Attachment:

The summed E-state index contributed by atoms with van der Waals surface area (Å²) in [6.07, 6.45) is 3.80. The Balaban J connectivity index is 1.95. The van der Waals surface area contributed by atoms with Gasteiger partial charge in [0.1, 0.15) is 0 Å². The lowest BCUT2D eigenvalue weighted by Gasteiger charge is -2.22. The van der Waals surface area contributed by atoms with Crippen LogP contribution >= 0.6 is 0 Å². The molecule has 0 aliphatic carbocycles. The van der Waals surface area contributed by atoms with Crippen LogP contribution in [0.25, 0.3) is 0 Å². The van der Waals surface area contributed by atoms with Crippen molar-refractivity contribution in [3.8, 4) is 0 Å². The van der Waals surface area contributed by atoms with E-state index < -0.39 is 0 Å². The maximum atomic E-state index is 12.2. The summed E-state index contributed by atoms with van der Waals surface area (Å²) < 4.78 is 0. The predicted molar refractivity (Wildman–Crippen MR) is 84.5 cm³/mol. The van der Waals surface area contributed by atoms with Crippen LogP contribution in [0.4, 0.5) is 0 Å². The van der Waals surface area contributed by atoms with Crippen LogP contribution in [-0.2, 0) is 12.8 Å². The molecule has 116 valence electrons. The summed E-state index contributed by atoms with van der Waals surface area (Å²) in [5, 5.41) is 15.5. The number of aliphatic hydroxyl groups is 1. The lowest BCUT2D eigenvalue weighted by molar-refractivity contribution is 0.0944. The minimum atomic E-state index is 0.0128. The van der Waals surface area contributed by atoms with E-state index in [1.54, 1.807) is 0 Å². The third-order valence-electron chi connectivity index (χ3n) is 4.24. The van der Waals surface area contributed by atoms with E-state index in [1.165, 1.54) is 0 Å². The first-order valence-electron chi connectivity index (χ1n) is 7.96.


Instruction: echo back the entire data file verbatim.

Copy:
The summed E-state index contributed by atoms with van der Waals surface area (Å²) in [6.07, 6.45) is 3.80. The Balaban J connectivity index is 1.95. The van der Waals surface area contributed by atoms with Gasteiger partial charge in [0.1, 0.15) is 0 Å². The lowest BCUT2D eigenvalue weighted by Gasteiger charge is -2.22. The van der Waals surface area contributed by atoms with Crippen LogP contribution >= 0.6 is 0 Å². The molecule has 0 aliphatic carbocycles. The van der Waals surface area contributed by atoms with Crippen LogP contribution in [0.25, 0.3) is 0 Å². The van der Waals surface area contributed by atoms with Crippen molar-refractivity contribution in [3.8, 4) is 0 Å². The van der Waals surface area contributed by atoms with E-state index < -0.39 is 0 Å². The maximum atomic E-state index is 12.2. The summed E-state index contributed by atoms with van der Waals surface area (Å²) < 4.78 is 0. The predicted molar refractivity (Wildman–Crippen MR) is 84.5 cm³/mol. The van der Waals surface area contributed by atoms with Crippen LogP contribution in [0.4, 0.5) is 0 Å². The van der Waals surface area contributed by atoms with Crippen LogP contribution in [-0.2, 0) is 12.8 Å². The molecule has 116 valence electrons. The summed E-state index contributed by atoms with van der Waals surface area (Å²) in [5, 5.41) is 15.5. The number of aliphatic hydroxyl groups is 1. The lowest BCUT2D eigenvalue weighted by molar-refractivity contribution is 0.0944. The minimum atomic E-state index is 0.0128. The van der Waals surface area contributed by atoms with E-state index in [1.54, 1.807) is 0 Å². The third-order valence-electron chi connectivity index (χ3n) is 4.24. The van der Waals surface area contributed by atoms with E-state index in [1.165, 1.54) is 0 Å². The first-order valence-electron chi connectivity index (χ1n) is 7.96.